Danvetc,I take exception to your comment about no morals.
Its a dealers job to demo equipment to people who want to listen to it.He knows full well that he will not make a sale off every demo.Its called the cost of doing business.If you have the opportunity to sit down at 3 or 4 dealers and listen and decide who desrves your business whats wrong with that.A person who shops and compares a product has no morals .Give me a break.
As long as i am up front a tell the salesperson that I will be shoping for the best deal on the product,I have fullfilled by responibility.The best deal is price and service.How do you find out if a salesperson is knowledgeable if you dont let him Demo gear.
I have found this is the best situation to weed out good dealers from bad.
Know you tell me if this is wrong or am I being a educated consumer.
Whomever was offended by my above comments, probably the weak attempt at humor, please accept my sincerest apologies. Far be it from me to try to interject a little levity into an otherwise perfect, cheerful world. I should know better, am humbled by your greatness and shudder to imagine the power you wield. As a form of payback here's another opportunity to stab me in the back with some faceless negative votes. I'm certain you'll take it. F*cking Pr*ck.

Hey, Arnie. Your children are loose again. Want to get them in hand?
fpeel: i didn't rate your first post but i did go back and read it to try to figure why you'd be the recipient of negative votes. it may be due to your presumed inadvertent error in referring to "...uninteresting stuff like.." i think you meant "...interesting stuff like..." but then, you may simply be the target, like many of us, of lurkers bent on striking out with random acts of obnoxiously rude behavior. -kelly
Well Kelly I certainly agree but who's responsible for allowing it to happen? I have this vision of the Audiogon staff laughing out loud at our obsession with this subject as Kilroy Pinhead(s) frantically runs from one poster to the next giving his -2 votes at random picking and choosing indiscriminately "f__k that a__Hole I'll give him something to think about...HEE HEE!! And in the meantime the threads discussing this subject seem to get the most attention adding fuel to the fire. "But folks, it has become a kinder, gentler more civil site". What a bunch of bull shit!!! Damn I hate this voting but sure see why Audiogon likes it, it draws attention like this. Had to get that off my chest and promise it will be my last tirade on it.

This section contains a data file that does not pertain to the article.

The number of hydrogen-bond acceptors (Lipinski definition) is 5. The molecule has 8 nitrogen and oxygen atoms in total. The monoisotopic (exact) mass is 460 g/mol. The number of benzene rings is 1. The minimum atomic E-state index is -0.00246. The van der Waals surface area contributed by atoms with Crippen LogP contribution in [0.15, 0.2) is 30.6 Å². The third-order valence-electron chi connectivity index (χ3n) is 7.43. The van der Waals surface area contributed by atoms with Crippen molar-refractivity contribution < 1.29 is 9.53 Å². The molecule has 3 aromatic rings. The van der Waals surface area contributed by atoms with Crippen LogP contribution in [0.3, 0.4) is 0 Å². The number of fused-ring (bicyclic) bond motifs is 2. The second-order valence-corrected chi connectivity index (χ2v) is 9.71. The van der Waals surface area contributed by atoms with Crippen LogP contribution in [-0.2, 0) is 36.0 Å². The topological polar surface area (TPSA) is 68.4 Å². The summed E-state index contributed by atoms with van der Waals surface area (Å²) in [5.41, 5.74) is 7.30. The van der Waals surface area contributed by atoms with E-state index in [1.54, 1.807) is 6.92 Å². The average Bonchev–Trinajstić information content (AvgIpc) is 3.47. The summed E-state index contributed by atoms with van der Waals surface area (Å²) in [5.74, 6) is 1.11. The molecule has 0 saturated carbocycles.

Leafs, I fear I was not specific enough. I meant to refer to those who intentionally take advantage of a local dealer's overhead, knowing full well they have NO intention but to buy from the cheapest source, (and they know that it will not be the "brick and mortar" shop they are enjoying the air conditioning in.) You know the type shopper I meant now, don't you? I encourage those who can to support their local tax base by shopping close to home, when possible.

Now if the shop is run by an arrogant ass, I guess all bets are off. What goes around, comes around. Charlie

It seems that the inability to express sarcasm effectively by email, coupled with some folks with anger management problems, has raised its ugly head. But on subject, it seems to me that if you're just looking and say so, there's no moral problem with taking as much of dealer or salesperson's time as they are willing to give. But if you are using them to demo something that you plan to buy on the web, (unless you have a long-standing relationship and make it clear up front) then you are using them; taking the value they add to the sale (overhead plus profit plus expertise) and buying at the lowest price. Its all about your intention. And if you have to rationalize it, then its probably unethical.

Thats the tradeoff from buying on the net; you pays your money (less) and you takes your chances (more).
Leafs, What about the guy that goes into the local hi end boutique shop (if those still exist), listens to say Vandersteen model 2 speakers, loves them, comes back every weekend for the next month to same dealer to hear them over and over again. Takes up a ton of the dealers time; then said dealer finds out this person just ordered a pair from a different dealer.
Frap,that would not be ethical.
I am fortunate Living in the Greater Toronto Metro area there are still many High End Boutique,s around.